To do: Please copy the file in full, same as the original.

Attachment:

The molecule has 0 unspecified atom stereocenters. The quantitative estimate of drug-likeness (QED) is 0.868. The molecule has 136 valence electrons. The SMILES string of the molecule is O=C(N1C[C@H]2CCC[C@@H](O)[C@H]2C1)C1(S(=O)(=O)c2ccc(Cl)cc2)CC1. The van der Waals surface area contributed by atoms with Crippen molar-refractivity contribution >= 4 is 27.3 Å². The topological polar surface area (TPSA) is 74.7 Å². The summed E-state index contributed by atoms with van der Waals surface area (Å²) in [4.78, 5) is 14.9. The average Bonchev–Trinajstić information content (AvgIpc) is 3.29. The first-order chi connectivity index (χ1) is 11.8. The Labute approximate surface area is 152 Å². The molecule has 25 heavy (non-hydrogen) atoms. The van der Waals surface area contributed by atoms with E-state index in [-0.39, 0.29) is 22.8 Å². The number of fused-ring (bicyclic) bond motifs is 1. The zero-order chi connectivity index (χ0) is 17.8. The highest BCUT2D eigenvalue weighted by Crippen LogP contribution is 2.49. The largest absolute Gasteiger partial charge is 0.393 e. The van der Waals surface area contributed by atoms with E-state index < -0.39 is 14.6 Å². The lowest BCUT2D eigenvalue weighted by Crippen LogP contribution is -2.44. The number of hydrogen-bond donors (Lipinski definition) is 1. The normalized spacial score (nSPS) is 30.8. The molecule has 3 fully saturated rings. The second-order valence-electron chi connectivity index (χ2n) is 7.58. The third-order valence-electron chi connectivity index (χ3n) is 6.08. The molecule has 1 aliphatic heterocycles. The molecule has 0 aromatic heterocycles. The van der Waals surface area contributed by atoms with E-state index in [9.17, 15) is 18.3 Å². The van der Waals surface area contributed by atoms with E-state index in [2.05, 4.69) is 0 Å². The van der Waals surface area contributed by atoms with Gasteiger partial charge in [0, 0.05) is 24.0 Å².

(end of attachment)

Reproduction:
The molecule has 0 unspecified atom stereocenters. The quantitative estimate of drug-likeness (QED) is 0.868. The molecule has 136 valence electrons. The SMILES string of the molecule is O=C(N1C[C@H]2CCC[C@@H](O)[C@H]2C1)C1(S(=O)(=O)c2ccc(Cl)cc2)CC1. The van der Waals surface area contributed by atoms with Crippen molar-refractivity contribution >= 4 is 27.3 Å². The topological polar surface area (TPSA) is 74.7 Å². The summed E-state index contributed by atoms with van der Waals surface area (Å²) in [4.78, 5) is 14.9. The average Bonchev–Trinajstić information content (AvgIpc) is 3.29. The first-order chi connectivity index (χ1) is 11.8. The Labute approximate surface area is 152 Å². The molecule has 25 heavy (non-hydrogen) atoms. The van der Waals surface area contributed by atoms with E-state index in [-0.39, 0.29) is 22.8 Å². The number of fused-ring (bicyclic) bond motifs is 1. The zero-order chi connectivity index (χ0) is 17.8. The highest BCUT2D eigenvalue weighted by Crippen LogP contribution is 2.49. The largest absolute Gasteiger partial charge is 0.393 e. The van der Waals surface area contributed by atoms with E-state index < -0.39 is 14.6 Å². The lowest BCUT2D eigenvalue weighted by Crippen LogP contribution is -2.44. The number of hydrogen-bond donors (Lipinski definition) is 1. The normalized spacial score (nSPS) is 30.8. The molecule has 3 fully saturated rings. The second-order valence-electron chi connectivity index (χ2n) is 7.58. The third-order valence-electron chi connectivity index (χ3n) is 6.08. The molecule has 1 aliphatic heterocycles. The molecule has 0 aromatic heterocycles. The van der Waals surface area contributed by atoms with E-state index in [9.17, 15) is 18.3 Å². The van der Waals surface area contributed by atoms with E-state index in [2.05, 4.69) is 0 Å². The van der Waals surface area contributed by atoms with Gasteiger partial charge in [0, 0.05) is 24.0 Å².